Bosch and Pintó contacted Fabienne Loisy, microbiologist and co-founder of the French company Ceeram – the European Centre for Expertise and Research on Microbial Agents in Nantes. This company develops tools for the genetic detection of pathogens. “Ceeram is one of the leading companies in this field,” says Bosch, “so we knew that our ideas would be in excellent hands.”

One of the main innovations, as Bosch explains, is that the newly developed kit uses a strong safety mechanism: all critical steps in the assay are separately controlled. The kit not only checks the sample for the presence of the target virus, in this case hepatitis A, but also for one other virus, which is added to each sample that is analysed. “This is to make sure that the kit is working correctly,” Bosch explains, “in other words: if it doesn’t detect the control virus, you know that something is wrong.”


One of the patents that the University filed for its invention applies to the use of this extraction control. The second patent covers the specific technology for virus detection, which is based on PCR: the polymerase chain reaction which is used to quickly amplify predetermined fragments of genetic material. The challenge, as Bosch explains, is to identify specific bits of genetic material that are characteristic for hepatitis A, and to make sure that only those are amplified during the PCR.


“One of the main advantages of this invention is its high sensitivity,” Fabienne Loisy at Ceeram elaborates. “This kit is able to detect as few as ten virus particles in a sample. Ten virus particles are enough to make a person sick and to cause an outbreak. Our contribution is that we converted this invention into an application that can be used by local service labs: it is easy to use and ready to use, it is standardized, and the technology has been validated by different labs.”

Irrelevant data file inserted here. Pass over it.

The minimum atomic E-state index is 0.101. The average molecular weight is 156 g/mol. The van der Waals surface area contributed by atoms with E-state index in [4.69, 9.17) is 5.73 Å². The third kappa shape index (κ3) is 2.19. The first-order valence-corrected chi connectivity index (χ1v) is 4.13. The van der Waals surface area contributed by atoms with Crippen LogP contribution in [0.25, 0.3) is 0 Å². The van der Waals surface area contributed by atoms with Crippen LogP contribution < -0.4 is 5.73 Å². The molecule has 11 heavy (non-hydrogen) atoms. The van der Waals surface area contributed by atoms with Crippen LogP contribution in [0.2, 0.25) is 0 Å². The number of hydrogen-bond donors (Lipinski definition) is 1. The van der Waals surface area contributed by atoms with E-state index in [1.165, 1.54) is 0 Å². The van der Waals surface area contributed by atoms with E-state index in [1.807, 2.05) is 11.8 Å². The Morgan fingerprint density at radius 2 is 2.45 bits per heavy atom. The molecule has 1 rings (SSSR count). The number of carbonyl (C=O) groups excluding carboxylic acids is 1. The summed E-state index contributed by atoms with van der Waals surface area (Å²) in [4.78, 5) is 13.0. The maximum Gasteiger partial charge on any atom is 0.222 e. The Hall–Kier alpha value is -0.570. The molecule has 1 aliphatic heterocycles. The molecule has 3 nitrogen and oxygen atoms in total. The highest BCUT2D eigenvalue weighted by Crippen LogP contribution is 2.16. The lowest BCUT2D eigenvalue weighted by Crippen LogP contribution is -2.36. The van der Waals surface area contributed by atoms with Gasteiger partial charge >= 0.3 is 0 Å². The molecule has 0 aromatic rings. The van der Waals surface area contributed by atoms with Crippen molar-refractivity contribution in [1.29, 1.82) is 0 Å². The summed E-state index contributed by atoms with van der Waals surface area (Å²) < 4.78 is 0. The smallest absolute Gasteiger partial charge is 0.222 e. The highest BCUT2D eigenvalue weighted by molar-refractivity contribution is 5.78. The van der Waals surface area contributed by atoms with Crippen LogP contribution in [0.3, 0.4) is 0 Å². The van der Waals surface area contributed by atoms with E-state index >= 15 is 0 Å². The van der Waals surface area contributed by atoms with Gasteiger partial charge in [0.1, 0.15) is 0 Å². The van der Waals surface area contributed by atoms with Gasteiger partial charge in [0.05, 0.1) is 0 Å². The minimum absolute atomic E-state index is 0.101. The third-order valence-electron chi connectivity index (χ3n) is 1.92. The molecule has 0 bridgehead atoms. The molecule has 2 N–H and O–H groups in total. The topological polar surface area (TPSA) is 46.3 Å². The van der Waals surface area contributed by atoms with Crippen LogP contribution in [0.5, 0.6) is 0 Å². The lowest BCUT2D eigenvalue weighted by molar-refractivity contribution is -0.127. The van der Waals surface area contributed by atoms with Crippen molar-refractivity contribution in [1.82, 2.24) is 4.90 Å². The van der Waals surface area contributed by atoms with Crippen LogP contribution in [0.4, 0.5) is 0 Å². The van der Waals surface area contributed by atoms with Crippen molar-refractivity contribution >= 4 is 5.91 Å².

Ceeram introduced the kits in France in 2009. Business rapidly spread into Europe, and now even stretches as far as the US, Southeast Asia, South America and North Africa. “There is an enormous demand for this application,” Loisy indicates. “Last year, we had more than 200 percent growth in sales compared to 2011.” This demand is both market driven – companies are keen to prevent outbreaks, loss of reputation as well as the unnecessary destruction of food batches – and policy driven. “The EU is currently working on regulations that will make virus control of imported foods compulsory,” she says. “Of course the EU will not specify which particular kit will have to be used for this purpose, but it will describe the minimum requirements. We are confident that our kit meets those future requirements.”